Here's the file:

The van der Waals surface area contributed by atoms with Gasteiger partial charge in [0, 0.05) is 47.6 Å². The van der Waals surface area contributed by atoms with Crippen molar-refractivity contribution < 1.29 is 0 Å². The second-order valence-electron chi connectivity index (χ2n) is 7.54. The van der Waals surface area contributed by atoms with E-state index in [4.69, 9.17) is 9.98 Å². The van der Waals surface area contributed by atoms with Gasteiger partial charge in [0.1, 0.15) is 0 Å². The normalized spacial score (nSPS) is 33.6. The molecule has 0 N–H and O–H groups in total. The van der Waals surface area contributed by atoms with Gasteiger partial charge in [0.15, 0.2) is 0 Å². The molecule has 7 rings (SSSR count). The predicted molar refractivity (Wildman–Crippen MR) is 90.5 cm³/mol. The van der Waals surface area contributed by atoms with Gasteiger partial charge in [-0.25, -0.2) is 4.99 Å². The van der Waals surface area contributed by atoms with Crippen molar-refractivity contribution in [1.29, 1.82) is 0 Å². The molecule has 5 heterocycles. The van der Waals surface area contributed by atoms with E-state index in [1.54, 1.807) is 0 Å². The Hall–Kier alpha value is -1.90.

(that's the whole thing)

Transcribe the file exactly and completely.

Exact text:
The van der Waals surface area contributed by atoms with Gasteiger partial charge in [0, 0.05) is 47.6 Å². The van der Waals surface area contributed by atoms with Crippen molar-refractivity contribution < 1.29 is 0 Å². The second-order valence-electron chi connectivity index (χ2n) is 7.54. The van der Waals surface area contributed by atoms with E-state index in [4.69, 9.17) is 9.98 Å². The van der Waals surface area contributed by atoms with Gasteiger partial charge in [0.1, 0.15) is 0 Å². The normalized spacial score (nSPS) is 33.6. The molecule has 0 N–H and O–H groups in total. The van der Waals surface area contributed by atoms with Gasteiger partial charge in [0.15, 0.2) is 0 Å². The molecule has 7 rings (SSSR count). The predicted molar refractivity (Wildman–Crippen MR) is 90.5 cm³/mol. The van der Waals surface area contributed by atoms with Gasteiger partial charge in [-0.25, -0.2) is 4.99 Å². The van der Waals surface area contributed by atoms with Crippen molar-refractivity contribution in [1.29, 1.82) is 0 Å². The molecule has 5 heterocycles. The van der Waals surface area contributed by atoms with E-state index in [1.54, 1.807) is 0 Å². The Hall–Kier alpha value is -1.90.